The Biggest Regrets Of Executive MBAs

Woulda, Coulda, Shoulda.

Ah, those missed opportunities: the classes you didn’t choose, the classmates you didn’t meet, and the risks you didn’t take – the things you could’ve learned and the fun you could’ve had. Call it what it is: disappointment, regret – nostalgia, even. No matter how many achievements they collect or sacrifices they make, MBA graduates often look back wishing they’d made a different choice here-or-there.

Call it the paradox of options: the more choices you have, the more prone you are to wish you’d spent time differently. Just ask Luis E Luy, a 2023 executive MBA graduate from New York University’s Stern School.

Luis Luy, New York University (Stern)


A member of the U.S. Navy who ranked as its top supply corps officer, Luy had to carefully budget his time to meet the academic demands of a top American MBA program (and a family of five). Despite the “bandwidth constraints”, Luy wonders if he could’ve found a way to take part in more events that classmates often took for granted, such as traveling to New York City more for seminars and events. Even so,  Luy admits that he didn’t exactly live under a rock as a student, however.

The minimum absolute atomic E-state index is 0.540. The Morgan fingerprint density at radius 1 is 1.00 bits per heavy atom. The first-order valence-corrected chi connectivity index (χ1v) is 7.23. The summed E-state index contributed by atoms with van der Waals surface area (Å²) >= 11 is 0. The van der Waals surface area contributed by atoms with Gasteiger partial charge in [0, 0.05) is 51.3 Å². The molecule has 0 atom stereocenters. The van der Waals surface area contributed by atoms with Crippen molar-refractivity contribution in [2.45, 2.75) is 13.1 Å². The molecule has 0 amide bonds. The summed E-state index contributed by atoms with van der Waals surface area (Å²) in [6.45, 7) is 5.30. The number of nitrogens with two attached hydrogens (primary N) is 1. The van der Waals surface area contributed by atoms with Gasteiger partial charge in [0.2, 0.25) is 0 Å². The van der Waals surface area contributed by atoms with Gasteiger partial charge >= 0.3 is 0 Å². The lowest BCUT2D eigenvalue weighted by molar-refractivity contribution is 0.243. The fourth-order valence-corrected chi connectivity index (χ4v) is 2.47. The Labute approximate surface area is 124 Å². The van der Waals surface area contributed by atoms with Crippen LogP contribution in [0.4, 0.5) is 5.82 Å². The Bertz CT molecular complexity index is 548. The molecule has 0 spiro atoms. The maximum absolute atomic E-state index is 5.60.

“I did take advantage of other great events in D.C. (e.g., cohort dinner at Elizabeth’s On L and the EMBA DC 5 Year Celebration) and am very excited about the upcoming Stern EMBA DC Boat Cruise.”

Alex Fite, University of Michigan (Ross)

The fear of missing out – or FOMO – wasn’t the only regret for the EMBA Class of 2023. For many, business school was the first time they’d returned to class for a decade or more. In the beginning, that made school uncomfortable. Not only were they shouldering new responsibilities, but also wrestling with new disciplines that represented new languages to some. As a UC Berkeley undergrad, Alex Fite studied Industrial Engineering before growing into a senior management role in the decade after graduation. Still, academia required a major transition for Fite, who wishes that she’d asked for help earlier and more often.